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The Origin of the Nativity Scene

by Denise Laurin

Adoration of the Magi and the Nativity,

from the Sarcophagus of Crispina. Stone sarcophagus lid. Mid-4th century. Museo Pio Cristiano, The Vatican


As we begin the season that celebrates the return of the light to the world, known as the solstice to ancient people and embodied in Jesus Christ as the Light of the World to Christians, let’s explore the early iconography of the Nativity scene.

The depiction of the Nativity primarily draws from the two Gospels that mention the event, Luke and Matthew. The example shown here is an early Christian version in the style of late Roman art from the mid-4th century CE. It is a blend of some details from both accounts into one composite image.

From Matthew’s account, we see the Virgin seated to emphasize that the birth was painless, (far left). She greets the Wise Men, or Magi, from the East who symbolize Christ’s revelation to the Gentiles. Just right of center, the Child is shown wrapped in swaddling clothes (pieces of cloth secured with bandages), and lying in a manger (a trough for feeding animals). Mary is absent in this early representation, but by the end of the 5th century she is always found at the manger. The appearance of the shepherd carrying a staff symbolizes the revelation of Christ to the Jews, and could anticipate the concept of Jesus as the Good Shepherd. These details coincide with Matthew‘s account.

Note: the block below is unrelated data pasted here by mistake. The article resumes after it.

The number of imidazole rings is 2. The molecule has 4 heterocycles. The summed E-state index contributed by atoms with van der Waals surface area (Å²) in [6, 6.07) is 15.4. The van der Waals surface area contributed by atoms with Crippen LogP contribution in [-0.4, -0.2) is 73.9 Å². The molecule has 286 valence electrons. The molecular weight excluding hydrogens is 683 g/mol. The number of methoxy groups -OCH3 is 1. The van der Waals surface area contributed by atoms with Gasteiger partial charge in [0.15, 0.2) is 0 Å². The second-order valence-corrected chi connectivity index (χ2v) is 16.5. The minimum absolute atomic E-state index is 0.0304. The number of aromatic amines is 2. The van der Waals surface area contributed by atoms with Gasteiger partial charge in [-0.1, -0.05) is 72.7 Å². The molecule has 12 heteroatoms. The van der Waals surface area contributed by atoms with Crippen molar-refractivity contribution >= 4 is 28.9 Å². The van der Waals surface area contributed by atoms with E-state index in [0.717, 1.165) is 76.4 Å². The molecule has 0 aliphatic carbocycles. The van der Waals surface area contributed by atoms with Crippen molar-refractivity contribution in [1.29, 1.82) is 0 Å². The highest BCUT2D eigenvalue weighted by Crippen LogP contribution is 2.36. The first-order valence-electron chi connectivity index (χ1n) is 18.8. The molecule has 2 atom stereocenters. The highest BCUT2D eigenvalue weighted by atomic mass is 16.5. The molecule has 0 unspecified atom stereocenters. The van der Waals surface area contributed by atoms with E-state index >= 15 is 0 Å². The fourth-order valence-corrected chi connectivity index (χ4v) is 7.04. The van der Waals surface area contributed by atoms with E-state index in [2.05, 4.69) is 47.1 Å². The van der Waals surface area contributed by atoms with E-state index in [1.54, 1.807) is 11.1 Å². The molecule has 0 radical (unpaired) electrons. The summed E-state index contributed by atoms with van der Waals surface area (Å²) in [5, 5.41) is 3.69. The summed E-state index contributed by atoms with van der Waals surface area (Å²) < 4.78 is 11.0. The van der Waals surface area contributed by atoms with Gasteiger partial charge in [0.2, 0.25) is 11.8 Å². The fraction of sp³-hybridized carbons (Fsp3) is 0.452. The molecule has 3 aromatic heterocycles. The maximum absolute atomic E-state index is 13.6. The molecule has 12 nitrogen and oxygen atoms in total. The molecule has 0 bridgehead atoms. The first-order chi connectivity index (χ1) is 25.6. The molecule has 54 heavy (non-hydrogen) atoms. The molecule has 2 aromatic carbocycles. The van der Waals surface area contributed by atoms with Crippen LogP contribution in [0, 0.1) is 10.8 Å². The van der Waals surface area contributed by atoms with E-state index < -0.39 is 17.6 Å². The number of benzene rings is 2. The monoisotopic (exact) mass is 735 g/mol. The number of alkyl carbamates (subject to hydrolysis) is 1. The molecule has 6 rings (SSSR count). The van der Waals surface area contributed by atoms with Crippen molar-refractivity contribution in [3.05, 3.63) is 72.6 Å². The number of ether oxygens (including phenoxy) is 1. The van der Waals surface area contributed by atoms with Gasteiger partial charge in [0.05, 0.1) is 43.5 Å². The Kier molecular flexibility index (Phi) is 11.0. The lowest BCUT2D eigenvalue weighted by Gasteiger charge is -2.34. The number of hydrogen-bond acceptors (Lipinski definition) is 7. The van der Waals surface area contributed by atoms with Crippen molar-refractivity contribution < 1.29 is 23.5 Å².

Above the manger, we see the stable with a tiled roof and wooden supports. An ox and ass worship the Child fulfilling the prophecy from Isaiah 1:3: “The ox knows his owner, and the ass his master’s crib.” These details are reflected in Luke’s account.

In modern portrayals, Mary kneels with her hands folded in prayer. This approach reflects the influence of Medieval Franciscan writings and the mystical visions of St. Bridget, and are not directly from the Gospels.

I hope you have enjoyed this look into the origin and development of the Nativity from early Christian art. Merry Christmas, everyone!

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